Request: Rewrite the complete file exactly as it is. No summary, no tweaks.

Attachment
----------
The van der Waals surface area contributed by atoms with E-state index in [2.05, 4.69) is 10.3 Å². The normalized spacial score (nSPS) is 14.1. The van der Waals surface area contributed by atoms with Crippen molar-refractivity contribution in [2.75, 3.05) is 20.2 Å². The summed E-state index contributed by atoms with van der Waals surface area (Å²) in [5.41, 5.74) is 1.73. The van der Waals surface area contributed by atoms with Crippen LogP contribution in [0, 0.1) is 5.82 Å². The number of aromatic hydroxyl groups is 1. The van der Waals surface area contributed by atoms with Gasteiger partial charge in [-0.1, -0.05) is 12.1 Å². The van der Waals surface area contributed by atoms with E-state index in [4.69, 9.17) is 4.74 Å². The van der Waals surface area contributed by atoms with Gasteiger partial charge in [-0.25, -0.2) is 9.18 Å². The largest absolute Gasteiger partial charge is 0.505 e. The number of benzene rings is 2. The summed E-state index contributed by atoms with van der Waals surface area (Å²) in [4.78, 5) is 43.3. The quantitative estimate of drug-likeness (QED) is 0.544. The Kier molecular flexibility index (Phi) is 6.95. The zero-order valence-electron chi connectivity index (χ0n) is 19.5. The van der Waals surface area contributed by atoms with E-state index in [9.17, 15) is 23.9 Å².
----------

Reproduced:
The van der Waals surface area contributed by atoms with E-state index in [2.05, 4.69) is 10.3 Å². The normalized spacial score (nSPS) is 14.1. The van der Waals surface area contributed by atoms with Crippen molar-refractivity contribution in [2.75, 3.05) is 20.2 Å². The summed E-state index contributed by atoms with van der Waals surface area (Å²) in [5.41, 5.74) is 1.73. The van der Waals surface area contributed by atoms with Crippen LogP contribution in [0, 0.1) is 5.82 Å². The number of aromatic hydroxyl groups is 1. The van der Waals surface area contributed by atoms with Gasteiger partial charge in [-0.1, -0.05) is 12.1 Å². The van der Waals surface area contributed by atoms with E-state index in [4.69, 9.17) is 4.74 Å². The van der Waals surface area contributed by atoms with Gasteiger partial charge in [-0.25, -0.2) is 9.18 Å². The largest absolute Gasteiger partial charge is 0.505 e. The number of benzene rings is 2. The summed E-state index contributed by atoms with van der Waals surface area (Å²) in [4.78, 5) is 43.3. The quantitative estimate of drug-likeness (QED) is 0.544. The Kier molecular flexibility index (Phi) is 6.95. The zero-order valence-electron chi connectivity index (χ0n) is 19.5. The van der Waals surface area contributed by atoms with E-state index in [9.17, 15) is 23.9 Å².